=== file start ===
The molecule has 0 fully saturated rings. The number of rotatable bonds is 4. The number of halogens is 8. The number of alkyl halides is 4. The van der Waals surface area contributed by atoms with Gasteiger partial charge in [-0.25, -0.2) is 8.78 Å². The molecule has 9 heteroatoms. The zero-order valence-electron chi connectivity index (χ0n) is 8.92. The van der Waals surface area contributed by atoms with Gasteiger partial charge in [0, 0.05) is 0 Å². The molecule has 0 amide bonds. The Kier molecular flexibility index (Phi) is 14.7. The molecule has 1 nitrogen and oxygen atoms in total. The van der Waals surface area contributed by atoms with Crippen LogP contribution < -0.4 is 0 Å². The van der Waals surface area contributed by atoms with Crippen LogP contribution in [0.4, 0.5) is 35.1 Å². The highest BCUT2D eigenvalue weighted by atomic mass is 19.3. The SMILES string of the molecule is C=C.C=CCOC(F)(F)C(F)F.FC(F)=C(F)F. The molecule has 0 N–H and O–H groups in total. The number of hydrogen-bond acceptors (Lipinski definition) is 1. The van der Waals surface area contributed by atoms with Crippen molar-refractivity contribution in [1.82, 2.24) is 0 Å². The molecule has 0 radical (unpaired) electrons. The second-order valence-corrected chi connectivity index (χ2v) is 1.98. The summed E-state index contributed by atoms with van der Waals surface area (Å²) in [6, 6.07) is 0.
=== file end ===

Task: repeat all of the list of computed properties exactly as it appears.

The molecule has 0 fully saturated rings. The number of rotatable bonds is 4. The number of halogens is 8. The number of alkyl halides is 4. The van der Waals surface area contributed by atoms with Gasteiger partial charge in [-0.25, -0.2) is 8.78 Å². The molecule has 9 heteroatoms. The zero-order valence-electron chi connectivity index (χ0n) is 8.92. The van der Waals surface area contributed by atoms with Gasteiger partial charge in [0, 0.05) is 0 Å². The molecule has 0 amide bonds. The Kier molecular flexibility index (Phi) is 14.7. The molecule has 1 nitrogen and oxygen atoms in total. The van der Waals surface area contributed by atoms with Crippen LogP contribution < -0.4 is 0 Å². The van der Waals surface area contributed by atoms with Crippen LogP contribution in [0.4, 0.5) is 35.1 Å². The highest BCUT2D eigenvalue weighted by atomic mass is 19.3. The SMILES string of the molecule is C=C.C=CCOC(F)(F)C(F)F.FC(F)=C(F)F. The molecule has 0 N–H and O–H groups in total. The number of hydrogen-bond acceptors (Lipinski definition) is 1. The van der Waals surface area contributed by atoms with Crippen molar-refractivity contribution in [1.82, 2.24) is 0 Å². The molecule has 0 radical (unpaired) electrons. The second-order valence-corrected chi connectivity index (χ2v) is 1.98. The summed E-state index contributed by atoms with van der Waals surface area (Å²) in [6, 6.07) is 0.